Polluted Runoff Control Program

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August 6, 2021

Today, the Polluted Runoff Control Program released its 2021 Watershed Implementation Projects Request For Proposals (RFP). This RFP focuses on projects that will reduce NPS pollution and improve water quality in watersheds with existing DOH-approved watershed-based plans or alternative plans. You can find more information about this RFP, as well as a copy of the RFP and required attachments, on the Hawai‘i State Procurement Office’s HANDS website at:  https://hands.ehawaii.gov/hands/opportunities/opportunity-details/20461.

Proposals are due on or before September 28, 2021, 4 P.M. (HST). Please see the RFP for other relevant dates and important deadlines.


Mission

The Polluted Runoff Control Program’s mission is to protect and improve the quality of Hawaiʻi’s water resources by preventing and reducing nonpoint source (NPS) pollution.


About the Polluted Runoff Control (PRC) Program

The PRC Program has evolved under the guidance of two federal statutes:

In order to achieve its mission and meet CWA Section 319 NPS management requirements, the PRC Program implements and updates the Hawaiʻi Nonpoint Source Management Plan (2021-2025). The PRC Program works with the State Coastal Zone Management Program to protect coastal waters pursuant to CZARA.

The PRC Program uses CWA Section 319 funds to provide grants for polluted runoff projects in Hawaiʻi. Please visit the 319 Grant Program page for more information.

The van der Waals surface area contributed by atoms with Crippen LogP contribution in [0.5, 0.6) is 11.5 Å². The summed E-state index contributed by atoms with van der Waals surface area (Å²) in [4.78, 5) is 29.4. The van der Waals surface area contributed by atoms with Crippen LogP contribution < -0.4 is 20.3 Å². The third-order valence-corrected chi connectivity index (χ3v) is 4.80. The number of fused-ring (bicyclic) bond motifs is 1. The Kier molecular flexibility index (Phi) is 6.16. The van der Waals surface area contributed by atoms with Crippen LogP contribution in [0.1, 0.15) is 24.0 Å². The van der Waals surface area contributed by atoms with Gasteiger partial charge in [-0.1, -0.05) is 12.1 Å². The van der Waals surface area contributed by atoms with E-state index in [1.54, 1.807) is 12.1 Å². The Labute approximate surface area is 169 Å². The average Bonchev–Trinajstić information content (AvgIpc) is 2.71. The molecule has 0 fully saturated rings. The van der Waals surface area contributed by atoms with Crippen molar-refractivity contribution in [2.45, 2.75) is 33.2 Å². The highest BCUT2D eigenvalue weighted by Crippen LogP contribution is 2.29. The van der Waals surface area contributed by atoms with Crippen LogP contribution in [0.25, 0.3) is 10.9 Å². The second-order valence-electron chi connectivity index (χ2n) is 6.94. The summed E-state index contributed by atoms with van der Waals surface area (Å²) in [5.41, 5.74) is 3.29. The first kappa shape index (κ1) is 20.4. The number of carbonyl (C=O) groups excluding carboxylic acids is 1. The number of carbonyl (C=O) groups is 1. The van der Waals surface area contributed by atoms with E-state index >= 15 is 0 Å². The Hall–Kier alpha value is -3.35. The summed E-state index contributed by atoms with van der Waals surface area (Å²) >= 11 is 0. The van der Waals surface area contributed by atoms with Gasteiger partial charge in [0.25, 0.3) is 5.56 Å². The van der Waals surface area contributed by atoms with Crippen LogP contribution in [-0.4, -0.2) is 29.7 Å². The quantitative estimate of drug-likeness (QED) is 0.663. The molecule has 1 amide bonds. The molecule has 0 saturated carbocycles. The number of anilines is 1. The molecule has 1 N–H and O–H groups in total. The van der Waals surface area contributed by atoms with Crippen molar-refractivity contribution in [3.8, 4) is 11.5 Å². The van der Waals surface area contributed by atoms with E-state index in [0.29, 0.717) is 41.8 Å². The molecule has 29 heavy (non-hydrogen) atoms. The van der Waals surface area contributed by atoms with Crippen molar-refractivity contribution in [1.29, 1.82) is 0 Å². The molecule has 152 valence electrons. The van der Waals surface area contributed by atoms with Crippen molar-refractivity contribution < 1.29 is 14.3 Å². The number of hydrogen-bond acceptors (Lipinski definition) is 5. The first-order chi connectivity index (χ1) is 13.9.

For a map and information on CWA Section 319-funded polluted runoff control projects, please see the PRC Viewer on the Clean Water Branch System website. The PRC Viewer also has watershed-based plans that can be downloaded. For more information about watershed planning, please visit the PRC Program’s watershed-based plans page. State NPS pollution management plans and PRC Program annual reports are also available on the PRC’s website.

Contact the PRC Program ([email protected] or 808-586-4309) for information about grant opportunities, watershed projects and planning, and nonpoint source pollution.


What Is Polluted Runoff?

Polluted runoff, or nonpoint source pollution, results when stormwater or irrigation water washes pollutants from the land into streams and coastal waters. When it rains, water that does not infiltrate the soil runs over the ground and carries pollutants such as sediment, nutrients (from fertilizers), bacteria (from animal waste), toxic chemicals, oil, and trash into streams, rivers, and the ocean. Polluted runoff can destroy aquatic habitats and marine life, pose public health risks, and negatively impact Hawaiʻi’s economy and way of life, which rely heavily on water quality.

Photo of the Kaaawa Valley.

When it rains, water washes pollutants from Hawaiʻi’s ridges to the ocean. (Kaaawa Valley, Oʻahu)

Polluted runoff results from our activities on the land and in the water. Sources of polluted runoff include urban areas, agriculture, and cesspools. In urban areas, roads, buildings, and parking lots often prevent rain water from soaking into the ground. This increases the volume and speed of water runoff, increases erosion, and washes pollutants through storm drains into streams and the ocean. On farms, fertilizers, herbicides, pesticides, and soil erosion can lead to polluted runoff problems. Cesspools, another source of polluted runoff, discharge untreated human waste directly into the ground, where it can contaminate the ocean, streams, and groundwater by releasing nutrients and disease-causing bacteria and viruses.

Panorama image of Wiamanalo Stream.

Stream levels can quickly rise during torrential downpours, resulting in erosion and exposed plants roots. The sediment that is washed away is a form of polluted runoff. (Waimanalo Stream, Oʻahu)


Polluted Runoff Resources

Don’t Trash Our Waves

Download a copy of the Don’t Trash Our Waves poster

thumbnail image of the 'Don't Trash Our Waves' poster.